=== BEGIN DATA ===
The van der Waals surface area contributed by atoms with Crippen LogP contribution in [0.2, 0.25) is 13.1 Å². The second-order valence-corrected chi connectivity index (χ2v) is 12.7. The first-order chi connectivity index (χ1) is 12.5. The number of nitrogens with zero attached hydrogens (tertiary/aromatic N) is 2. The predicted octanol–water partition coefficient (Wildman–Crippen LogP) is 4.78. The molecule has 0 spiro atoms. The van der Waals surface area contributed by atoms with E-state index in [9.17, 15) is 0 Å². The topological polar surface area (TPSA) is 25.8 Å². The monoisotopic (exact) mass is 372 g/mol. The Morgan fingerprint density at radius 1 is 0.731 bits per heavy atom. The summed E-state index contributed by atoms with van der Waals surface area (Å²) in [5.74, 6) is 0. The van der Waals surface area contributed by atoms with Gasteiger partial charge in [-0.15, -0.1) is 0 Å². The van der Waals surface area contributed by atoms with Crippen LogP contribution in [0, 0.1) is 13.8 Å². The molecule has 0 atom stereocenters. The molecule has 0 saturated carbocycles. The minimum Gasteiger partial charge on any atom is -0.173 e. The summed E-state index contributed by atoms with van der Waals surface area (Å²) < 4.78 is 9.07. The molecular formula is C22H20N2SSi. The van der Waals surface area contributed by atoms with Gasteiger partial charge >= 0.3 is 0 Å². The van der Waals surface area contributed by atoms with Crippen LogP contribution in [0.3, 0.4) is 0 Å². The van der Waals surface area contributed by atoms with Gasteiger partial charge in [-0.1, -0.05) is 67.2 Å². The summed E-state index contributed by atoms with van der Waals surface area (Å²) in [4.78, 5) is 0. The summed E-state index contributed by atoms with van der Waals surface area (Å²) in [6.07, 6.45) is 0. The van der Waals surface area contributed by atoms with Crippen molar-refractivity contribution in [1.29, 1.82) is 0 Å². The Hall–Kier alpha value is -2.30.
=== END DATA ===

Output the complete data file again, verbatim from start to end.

The van der Waals surface area contributed by atoms with Crippen LogP contribution in [0.2, 0.25) is 13.1 Å². The second-order valence-corrected chi connectivity index (χ2v) is 12.7. The first-order chi connectivity index (χ1) is 12.5. The number of nitrogens with zero attached hydrogens (tertiary/aromatic N) is 2. The predicted octanol–water partition coefficient (Wildman–Crippen LogP) is 4.78. The molecule has 0 spiro atoms. The van der Waals surface area contributed by atoms with E-state index in [9.17, 15) is 0 Å². The topological polar surface area (TPSA) is 25.8 Å². The monoisotopic (exact) mass is 372 g/mol. The Morgan fingerprint density at radius 1 is 0.731 bits per heavy atom. The summed E-state index contributed by atoms with van der Waals surface area (Å²) in [5.74, 6) is 0. The van der Waals surface area contributed by atoms with Gasteiger partial charge in [-0.15, -0.1) is 0 Å². The van der Waals surface area contributed by atoms with Crippen LogP contribution in [0, 0.1) is 13.8 Å². The molecule has 0 atom stereocenters. The molecule has 0 saturated carbocycles. The minimum Gasteiger partial charge on any atom is -0.173 e. The summed E-state index contributed by atoms with van der Waals surface area (Å²) < 4.78 is 9.07. The molecular formula is C22H20N2SSi. The van der Waals surface area contributed by atoms with Gasteiger partial charge >= 0.3 is 0 Å². The van der Waals surface area contributed by atoms with Crippen LogP contribution in [0.3, 0.4) is 0 Å². The van der Waals surface area contributed by atoms with Gasteiger partial charge in [-0.1, -0.05) is 67.2 Å². The summed E-state index contributed by atoms with van der Waals surface area (Å²) in [4.78, 5) is 0. The summed E-state index contributed by atoms with van der Waals surface area (Å²) in [6.07, 6.45) is 0. The van der Waals surface area contributed by atoms with Crippen molar-refractivity contribution in [1.29, 1.82) is 0 Å². The Hall–Kier alpha value is -2.30.